And tree to ground. Should write him in corrosive sublimate. or. Grace and lightness-. And thus the Squirrel's part they play. At his wit's end. 'Tis eaten by the animal perverse. And quickly ends his sport. Corrosive sublimate.Fables of Yriarte. Before a little Squirrel Went dashing round a plain. "Happy receipt which mischief sure requites!" Sarcastic said the Poet. "I've had enough of writing for these gnawers. so brilliant and gay!" Said the lady.And nothing else.--a noble sorrel. FABLE XXXII. My master to serve. I am sprightly. lo! too faithful to his wasteful trade. by Tomas de Iriarte 17 "Ah. if subscribed with the name Of a popular author. The world will devour. In my duty Faithful ever. Into his ink he pours. Blank paper now I'll keep within my drawers. I strain every nerve To be always prompt and clever. Argues an author either dunce or coward. In pure white paper.Docile to spur and rein. Who silver and gold like water would waste. With a new suit each day to dazzle the town. "Let him. The Squirrel brisk bespeaks him As follows: "My dear sir. So swift.-." ***** On puerile trifles of the day. The villanous vermin like destruction made. From ground to tree.On the festival day of his lady love placed On his shoes two paltry buckles of tin. This mischief must be stayed. what hard luck is mine!" the Author cried. I am never quiet found." But. . FABLE XXXI. That he courted not fame. as follows. A Steed. THE FOX AND THE LADY. I am active.Such I've often seen before." Checking his pace a moment. Not so futile My endeavor. And in grave tone. As heretofore with manuscript and print. No great merit All this deftness. the pride of our day!" ***** Thus a volume of nonsense. The good colt his gallop stayed. and writes Something. I am a fool. "Huzza for the taste and the rule Of the master of fashion. without stop or stint. All this no useful purpose speaks. Watching awhile his motions. Silence to keep. I know not whether verse or prose. Always lightly Moving round. And the impatient wight he seeks to bait. and even more. Some time and talents throw away. in copious dose." ***** Be moderate. A Fop of the most extravagant taste. In order to show. yet regular. Heed who lists. who gnaws too freely. but that fame courted him. have a care Lest his malicious insult prove a snare. A famous gallant. critic. Turns and twists. THE SQUIRREL AND THE HORSE. Idle freaks. To the Squirrel answer made: "Comings and goings. beneath invective froward. "What beautiful silver. With equal spirit. established in fame. thus relieved. Since all experiments in vain I've tried. of Parisian renown.-. by this frivolous whim.-.--for unjust abuse Severe retaliation will excuse. Just such gambols I can do. as last resort.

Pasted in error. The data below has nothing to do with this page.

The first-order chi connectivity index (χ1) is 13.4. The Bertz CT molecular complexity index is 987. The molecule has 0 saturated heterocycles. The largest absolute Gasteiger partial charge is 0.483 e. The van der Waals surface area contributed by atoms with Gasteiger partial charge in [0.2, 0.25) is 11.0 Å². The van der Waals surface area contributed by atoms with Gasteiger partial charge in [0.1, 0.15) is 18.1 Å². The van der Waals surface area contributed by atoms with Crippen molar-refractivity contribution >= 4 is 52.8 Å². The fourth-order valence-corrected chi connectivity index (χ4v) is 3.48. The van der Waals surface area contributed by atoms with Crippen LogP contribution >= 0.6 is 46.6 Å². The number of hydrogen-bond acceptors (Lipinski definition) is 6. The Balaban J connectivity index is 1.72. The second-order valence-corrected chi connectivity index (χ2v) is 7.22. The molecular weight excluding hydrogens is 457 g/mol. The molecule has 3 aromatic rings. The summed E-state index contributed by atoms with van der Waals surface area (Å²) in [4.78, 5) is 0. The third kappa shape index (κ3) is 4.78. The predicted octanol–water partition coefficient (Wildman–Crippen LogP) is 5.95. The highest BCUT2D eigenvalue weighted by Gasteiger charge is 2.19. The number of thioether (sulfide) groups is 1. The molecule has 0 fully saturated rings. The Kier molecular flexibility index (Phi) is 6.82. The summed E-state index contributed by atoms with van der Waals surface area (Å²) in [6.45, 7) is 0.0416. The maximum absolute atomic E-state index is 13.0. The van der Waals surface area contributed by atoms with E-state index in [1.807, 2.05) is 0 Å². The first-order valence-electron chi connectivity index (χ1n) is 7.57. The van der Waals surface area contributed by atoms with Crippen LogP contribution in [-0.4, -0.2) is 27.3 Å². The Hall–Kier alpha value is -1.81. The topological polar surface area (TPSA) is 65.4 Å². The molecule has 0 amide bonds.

Who.No matter how the fact I know. to test a man's genius.-. Of writers in plenty the same may be said." The assembly." ***** Shrewdly our Fox the riddle has read."-." ***** . As his fellow-countryman.For beasts. astounded. A bitter contest once did spring. Moreover.With a thousand discussions of this and of that.-.-. THE CROW AND THE TURKEY.-. Or that both boasted necks so remarkably long? Or that Ostrich was known as a simpleton rare. Begone from sight. far off in air. Of the different qualities. If you have ever seen them fly. thus diversify leisure. That each animal marked.On their respective speed of wing. THE DROMEDARY. While some praised the Bee. AND THE FOX. THE OSTRICH."You are a most unlucky bird." the loitering Turkey cries To Crow. Sure you can tell. revolting feast On carrion corpse that dogs would spurn. disgusting beast! You fairly do my stomach turn. true. 18 A party of beasts assembled for pleasure." "All this is nothing to the case. by Tomas de Iriarte FABLE XXXIII. "but 'tis clear to me. While the other had surely no wisdom to spare? Of their mutual ugliness were they both jealous. FABLE XXXIV. of the desert. half vanished out of view. some the Parrot loquacious. of the Hound so sagacious.--very.She shouts still louder after him. like mankind. as well as I. That no beast surpasses my friend Dromedary. "The only question now in place Is of our flight a trial fair. "Are you all at a loss? then so am not I." said Dromedary." said the Ostrich. each brother. now they conversed. "True.-. praises the other. Between a Turkey and a Crow. Foreboding naught but evils grim. "I must declare That I think we can none with the Ostrich compare. Making your foul. Could it be that they both were bulky and strong. Or that each could display a protuberance callous? Or can it be--"Pooh!" said Reynard the sly. I have always heard. Which first would reach the appointed station. "Look here. Without much grave consideration." Answered the Crow. "The thought will to my mind arise That you are black and ugly too. Were whiling the time in a sociable chat. was puzzled to guess Why these two should so strange an opinion profess." "For my part. some among them rehearsed The deserts of the Ant. ask where he was bred. From Barbary both.Fables of Yriarte.